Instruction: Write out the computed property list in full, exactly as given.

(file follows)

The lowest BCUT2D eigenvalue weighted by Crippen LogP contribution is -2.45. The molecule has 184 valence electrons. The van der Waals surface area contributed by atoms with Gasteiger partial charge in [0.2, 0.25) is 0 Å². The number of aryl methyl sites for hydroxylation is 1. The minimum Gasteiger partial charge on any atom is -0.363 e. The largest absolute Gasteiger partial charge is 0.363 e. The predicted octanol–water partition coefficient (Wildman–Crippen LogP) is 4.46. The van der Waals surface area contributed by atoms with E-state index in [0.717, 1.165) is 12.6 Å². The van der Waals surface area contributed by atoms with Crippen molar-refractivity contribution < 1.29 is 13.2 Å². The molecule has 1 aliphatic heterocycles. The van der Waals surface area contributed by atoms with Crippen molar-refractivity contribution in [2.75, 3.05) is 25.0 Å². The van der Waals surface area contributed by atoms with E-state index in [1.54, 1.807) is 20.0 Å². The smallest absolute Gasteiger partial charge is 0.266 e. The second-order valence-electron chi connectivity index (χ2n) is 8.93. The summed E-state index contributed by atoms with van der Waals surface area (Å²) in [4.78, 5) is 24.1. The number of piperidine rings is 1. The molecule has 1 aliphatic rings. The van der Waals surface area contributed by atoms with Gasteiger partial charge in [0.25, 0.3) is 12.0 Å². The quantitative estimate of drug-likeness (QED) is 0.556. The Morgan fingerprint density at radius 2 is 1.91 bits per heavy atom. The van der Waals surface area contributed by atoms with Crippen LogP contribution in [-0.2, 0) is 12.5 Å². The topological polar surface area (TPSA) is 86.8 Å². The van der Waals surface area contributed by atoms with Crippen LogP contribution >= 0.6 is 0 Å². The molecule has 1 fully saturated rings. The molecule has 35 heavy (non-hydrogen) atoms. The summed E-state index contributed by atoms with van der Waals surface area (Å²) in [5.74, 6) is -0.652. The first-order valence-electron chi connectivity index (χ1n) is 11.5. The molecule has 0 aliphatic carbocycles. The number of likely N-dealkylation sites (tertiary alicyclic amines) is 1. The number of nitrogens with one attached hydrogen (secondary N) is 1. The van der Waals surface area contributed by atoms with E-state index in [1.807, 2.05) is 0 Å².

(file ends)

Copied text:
The lowest BCUT2D eigenvalue weighted by Crippen LogP contribution is -2.45. The molecule has 184 valence electrons. The van der Waals surface area contributed by atoms with Gasteiger partial charge in [0.2, 0.25) is 0 Å². The number of aryl methyl sites for hydroxylation is 1. The minimum Gasteiger partial charge on any atom is -0.363 e. The largest absolute Gasteiger partial charge is 0.363 e. The predicted octanol–water partition coefficient (Wildman–Crippen LogP) is 4.46. The van der Waals surface area contributed by atoms with E-state index in [0.717, 1.165) is 12.6 Å². The van der Waals surface area contributed by atoms with Crippen molar-refractivity contribution < 1.29 is 13.2 Å². The molecule has 1 aliphatic heterocycles. The van der Waals surface area contributed by atoms with Crippen molar-refractivity contribution in [2.75, 3.05) is 25.0 Å². The van der Waals surface area contributed by atoms with E-state index in [1.54, 1.807) is 20.0 Å². The smallest absolute Gasteiger partial charge is 0.266 e. The second-order valence-electron chi connectivity index (χ2n) is 8.93. The summed E-state index contributed by atoms with van der Waals surface area (Å²) in [4.78, 5) is 24.1. The number of piperidine rings is 1. The molecule has 1 aliphatic rings. The van der Waals surface area contributed by atoms with Gasteiger partial charge in [0.25, 0.3) is 12.0 Å². The quantitative estimate of drug-likeness (QED) is 0.556. The Morgan fingerprint density at radius 2 is 1.91 bits per heavy atom. The van der Waals surface area contributed by atoms with Crippen LogP contribution in [-0.2, 0) is 12.5 Å². The topological polar surface area (TPSA) is 86.8 Å². The van der Waals surface area contributed by atoms with Crippen LogP contribution >= 0.6 is 0 Å². The molecule has 1 fully saturated rings. The molecule has 35 heavy (non-hydrogen) atoms. The summed E-state index contributed by atoms with van der Waals surface area (Å²) in [5.74, 6) is -0.652. The first-order valence-electron chi connectivity index (χ1n) is 11.5. The molecule has 0 aliphatic carbocycles. The number of likely N-dealkylation sites (tertiary alicyclic amines) is 1. The number of nitrogens with one attached hydrogen (secondary N) is 1. The van der Waals surface area contributed by atoms with E-state index in [1.807, 2.05) is 0 Å².